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“I suppose you are right Mr. Holmes. It is difficult, if not impossible, to stay apace of your ability to remain logical in the face of a situation which is so absurdly enigmatic. You are proposing that the philosophical paradigm of reality should be considered of equal importance with fiction. How can you ever solve a criminal case, your occupation, if every piece of hard evidence could be a contrivance of imagination on the part of the investigator or of the criminal?”, said Mr. Dodgson.
“Quite the contrary”, I said. “But rather than keeping to my methods alone, let me ask you what meaning you attribute to the following passage in your book”, I said, turning to the page which described in the encounter between Alice and the Cheshire Cat.
“Let me read your own words to you.”
“…she was a little startled by seeing the Cheshire Cat sitting on a bough of a tree a few yards off.
The Cat only grinned when it saw Alice. It looked good-natured, she
thought: still it had VERY long claws and a great many teeth, so she
felt that it ought to be treated with respect.
‘Cheshire Puss,’ she began, rather timidly, as she did not at all know
whether it would like the name: however, it only grinned a little wider.
‘Come, it’s pleased so far,’ thought Alice, and she went on. ‘Would you
tell me, please, which way I ought to go from here?’
‘That depends a good deal on where you want to get to,’ said the Cat.
‘I don’t much care where–‘ said Alice.
‘Then it doesn’t matter which way you go,’ said the Cat.
‘–so long as I get SOMEWHERE,’ Alice added as an explanation.
‘Oh, you’re sure to do that,’ said the Cat, ‘if you only walk long
Alice felt that this could not be denied, so she tried another question.
‘What sort of people live about here?’
‘In THAT direction,’ the Cat said, waving its right paw round, ‘lives
a Hatter: and in THAT direction,’ waving the other paw, ‘lives a March
Hare. Visit either you like: they’re both mad.’
‘But I don’t want to go among mad people,’ Alice remarked.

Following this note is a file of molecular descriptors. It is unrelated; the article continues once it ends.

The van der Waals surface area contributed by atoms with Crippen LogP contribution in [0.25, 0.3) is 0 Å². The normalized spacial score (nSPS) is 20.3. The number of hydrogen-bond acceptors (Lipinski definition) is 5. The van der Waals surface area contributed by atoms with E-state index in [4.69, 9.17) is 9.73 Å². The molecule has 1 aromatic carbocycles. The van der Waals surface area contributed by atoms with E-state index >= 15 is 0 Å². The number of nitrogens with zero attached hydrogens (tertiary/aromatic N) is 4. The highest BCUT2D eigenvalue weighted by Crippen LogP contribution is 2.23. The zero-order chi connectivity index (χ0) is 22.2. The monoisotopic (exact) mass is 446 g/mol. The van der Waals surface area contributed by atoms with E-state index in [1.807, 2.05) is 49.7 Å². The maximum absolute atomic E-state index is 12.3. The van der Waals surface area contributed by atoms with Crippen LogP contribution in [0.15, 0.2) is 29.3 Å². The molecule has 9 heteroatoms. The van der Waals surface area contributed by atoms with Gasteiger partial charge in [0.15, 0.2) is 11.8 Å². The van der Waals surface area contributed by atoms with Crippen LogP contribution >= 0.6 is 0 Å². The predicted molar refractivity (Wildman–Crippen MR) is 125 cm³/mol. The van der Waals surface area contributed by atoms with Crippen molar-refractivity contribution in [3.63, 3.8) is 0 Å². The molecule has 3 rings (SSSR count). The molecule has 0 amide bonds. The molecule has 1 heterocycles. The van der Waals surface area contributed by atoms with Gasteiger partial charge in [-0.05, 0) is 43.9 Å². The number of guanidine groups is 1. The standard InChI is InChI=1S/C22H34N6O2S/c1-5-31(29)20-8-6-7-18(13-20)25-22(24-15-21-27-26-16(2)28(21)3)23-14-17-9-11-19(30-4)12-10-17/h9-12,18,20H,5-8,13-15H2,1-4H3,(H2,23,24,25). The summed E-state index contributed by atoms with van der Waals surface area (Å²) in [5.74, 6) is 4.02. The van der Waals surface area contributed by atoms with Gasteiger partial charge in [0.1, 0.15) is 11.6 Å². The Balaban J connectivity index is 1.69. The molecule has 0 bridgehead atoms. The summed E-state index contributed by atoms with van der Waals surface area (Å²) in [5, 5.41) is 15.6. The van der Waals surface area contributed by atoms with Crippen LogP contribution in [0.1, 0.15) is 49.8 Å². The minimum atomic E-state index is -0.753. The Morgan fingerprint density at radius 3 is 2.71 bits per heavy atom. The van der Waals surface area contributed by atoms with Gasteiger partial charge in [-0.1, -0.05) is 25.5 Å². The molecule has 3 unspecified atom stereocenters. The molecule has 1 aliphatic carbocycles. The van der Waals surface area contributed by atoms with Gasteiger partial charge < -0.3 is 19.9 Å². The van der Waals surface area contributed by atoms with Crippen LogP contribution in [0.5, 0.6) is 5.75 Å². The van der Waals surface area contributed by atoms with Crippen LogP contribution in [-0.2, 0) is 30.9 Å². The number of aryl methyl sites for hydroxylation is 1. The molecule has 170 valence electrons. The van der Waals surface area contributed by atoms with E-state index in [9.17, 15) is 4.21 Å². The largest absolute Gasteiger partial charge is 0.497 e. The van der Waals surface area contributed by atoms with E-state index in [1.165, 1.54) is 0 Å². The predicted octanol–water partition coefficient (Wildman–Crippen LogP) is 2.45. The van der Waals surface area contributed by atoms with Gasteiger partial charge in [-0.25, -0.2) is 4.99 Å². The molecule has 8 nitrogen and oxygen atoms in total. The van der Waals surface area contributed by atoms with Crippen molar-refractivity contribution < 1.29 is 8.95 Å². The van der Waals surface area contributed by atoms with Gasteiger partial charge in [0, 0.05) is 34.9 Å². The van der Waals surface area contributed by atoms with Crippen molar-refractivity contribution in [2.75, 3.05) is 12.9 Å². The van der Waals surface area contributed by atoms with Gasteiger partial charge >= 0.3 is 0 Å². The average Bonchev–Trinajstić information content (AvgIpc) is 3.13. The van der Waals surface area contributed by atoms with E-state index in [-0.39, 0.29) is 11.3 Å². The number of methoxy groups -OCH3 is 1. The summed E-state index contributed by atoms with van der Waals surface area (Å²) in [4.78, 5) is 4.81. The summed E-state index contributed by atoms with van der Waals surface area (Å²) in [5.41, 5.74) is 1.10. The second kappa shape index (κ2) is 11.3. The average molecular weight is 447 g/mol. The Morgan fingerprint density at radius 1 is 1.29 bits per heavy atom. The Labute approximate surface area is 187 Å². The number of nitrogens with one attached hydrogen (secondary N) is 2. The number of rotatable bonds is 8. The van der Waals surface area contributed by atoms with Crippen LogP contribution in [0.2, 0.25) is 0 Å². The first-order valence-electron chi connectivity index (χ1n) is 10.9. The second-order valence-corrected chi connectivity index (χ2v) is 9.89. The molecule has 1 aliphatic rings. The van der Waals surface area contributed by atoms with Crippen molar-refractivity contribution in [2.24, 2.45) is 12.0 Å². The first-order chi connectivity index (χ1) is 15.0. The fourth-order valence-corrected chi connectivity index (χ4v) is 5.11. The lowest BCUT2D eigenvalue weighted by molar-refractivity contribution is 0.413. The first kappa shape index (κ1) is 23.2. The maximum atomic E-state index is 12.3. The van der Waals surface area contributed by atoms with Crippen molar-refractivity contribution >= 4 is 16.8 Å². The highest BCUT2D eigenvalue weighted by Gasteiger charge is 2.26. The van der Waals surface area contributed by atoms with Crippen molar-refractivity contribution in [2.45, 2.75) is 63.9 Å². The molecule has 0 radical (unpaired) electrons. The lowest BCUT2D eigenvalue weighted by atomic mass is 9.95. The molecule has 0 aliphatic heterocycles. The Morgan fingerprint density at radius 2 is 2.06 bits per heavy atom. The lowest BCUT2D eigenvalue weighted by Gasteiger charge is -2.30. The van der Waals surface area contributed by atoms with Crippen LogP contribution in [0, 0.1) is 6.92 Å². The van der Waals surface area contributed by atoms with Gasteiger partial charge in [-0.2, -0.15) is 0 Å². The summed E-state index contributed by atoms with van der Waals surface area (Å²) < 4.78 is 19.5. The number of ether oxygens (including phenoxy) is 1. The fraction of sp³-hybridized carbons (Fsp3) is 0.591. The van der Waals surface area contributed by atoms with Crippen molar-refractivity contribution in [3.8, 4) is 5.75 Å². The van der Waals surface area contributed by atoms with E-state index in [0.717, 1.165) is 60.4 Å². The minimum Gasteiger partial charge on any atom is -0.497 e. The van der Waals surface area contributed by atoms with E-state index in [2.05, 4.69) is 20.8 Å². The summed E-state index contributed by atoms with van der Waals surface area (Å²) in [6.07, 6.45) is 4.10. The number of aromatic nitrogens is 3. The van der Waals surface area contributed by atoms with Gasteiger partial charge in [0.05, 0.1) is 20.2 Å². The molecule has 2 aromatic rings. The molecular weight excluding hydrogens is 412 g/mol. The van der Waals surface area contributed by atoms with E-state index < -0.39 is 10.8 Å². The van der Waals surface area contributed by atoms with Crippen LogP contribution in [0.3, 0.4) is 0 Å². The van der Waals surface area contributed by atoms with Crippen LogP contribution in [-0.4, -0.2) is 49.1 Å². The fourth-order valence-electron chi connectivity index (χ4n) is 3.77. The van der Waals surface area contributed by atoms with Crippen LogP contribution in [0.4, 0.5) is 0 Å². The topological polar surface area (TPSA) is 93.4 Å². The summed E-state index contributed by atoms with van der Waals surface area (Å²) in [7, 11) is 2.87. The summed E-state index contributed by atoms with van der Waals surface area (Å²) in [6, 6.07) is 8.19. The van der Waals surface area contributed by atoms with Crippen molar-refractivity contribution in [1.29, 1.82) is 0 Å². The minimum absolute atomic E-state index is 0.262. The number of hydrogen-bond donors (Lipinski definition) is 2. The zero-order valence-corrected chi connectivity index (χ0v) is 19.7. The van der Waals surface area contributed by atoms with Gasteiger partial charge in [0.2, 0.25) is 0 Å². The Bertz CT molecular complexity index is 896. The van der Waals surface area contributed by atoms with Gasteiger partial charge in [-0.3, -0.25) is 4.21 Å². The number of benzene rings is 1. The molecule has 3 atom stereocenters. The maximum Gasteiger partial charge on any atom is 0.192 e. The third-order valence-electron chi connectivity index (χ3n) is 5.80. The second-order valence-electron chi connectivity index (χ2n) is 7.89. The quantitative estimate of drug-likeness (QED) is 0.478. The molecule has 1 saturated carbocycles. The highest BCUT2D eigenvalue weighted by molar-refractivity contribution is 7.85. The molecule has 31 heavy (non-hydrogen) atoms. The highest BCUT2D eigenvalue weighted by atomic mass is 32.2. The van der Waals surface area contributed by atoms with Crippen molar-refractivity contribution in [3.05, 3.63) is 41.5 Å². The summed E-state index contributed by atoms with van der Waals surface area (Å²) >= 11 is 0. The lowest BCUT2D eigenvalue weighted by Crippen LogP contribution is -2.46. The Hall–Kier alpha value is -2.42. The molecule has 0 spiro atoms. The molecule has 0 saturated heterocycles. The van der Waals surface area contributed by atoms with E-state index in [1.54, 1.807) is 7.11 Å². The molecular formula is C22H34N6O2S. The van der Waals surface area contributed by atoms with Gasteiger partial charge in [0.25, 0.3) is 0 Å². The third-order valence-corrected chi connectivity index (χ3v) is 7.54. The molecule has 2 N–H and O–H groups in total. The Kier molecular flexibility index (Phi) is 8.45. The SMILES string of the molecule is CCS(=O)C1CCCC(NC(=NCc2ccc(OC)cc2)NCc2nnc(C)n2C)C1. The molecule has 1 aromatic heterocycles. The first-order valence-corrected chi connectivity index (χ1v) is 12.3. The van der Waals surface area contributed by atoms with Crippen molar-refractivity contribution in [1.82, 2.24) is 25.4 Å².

‘Oh, you can’t help that,’ said the Cat: ‘we’re all mad here. I’m mad.
‘How do you know I’m mad?’ said Alice.
‘You must be,’ said the Cat, ‘or you wouldn’t have come here.’
Alice didn’t think that proved it at all; however, she went on ‘And how
do you know that you’re mad?'”
“So, Mr. Dodgson, let me pose the same question to you that young Alice asked of the chimerical cat in your own story: how do you know whether you are mad or not mad? How would you satisfy yourself that I am not mad? How do we know that everyone is mad or not mad?”, I said, rising from my chair to place the manuscript upon the sideboard.
I refilled my pipe once again, in anticipation of the protracted debate that was sure to follow on the heels of these profoundly, absurd, yet existential queries and arguments.
Mr. Dodgson did not seem the least bit nonplussed by my insinuation regarding his sanity, or the sanity of all. Rather, he thanked us very cordially for our hospitality, rose from his chair and reached the door to exit the apartment. As he reached the door he turned back to me.
“Mr. Holmes, I will leave the resolution of this mystery entirely in your very capable hands. If anyone were able to solve the questions you pose to me, I assure you that I am not that man. Neither are any of the mentors whom I have studied, including Sir Isaac himself. I trust that you will be kind enough to inform me of your eventual success, if such is possible. Good day to you, gentlemen”.”
Excerpted from the book SHERLOCK HOLMES: MY LIFE, by Lawrence R. Spencer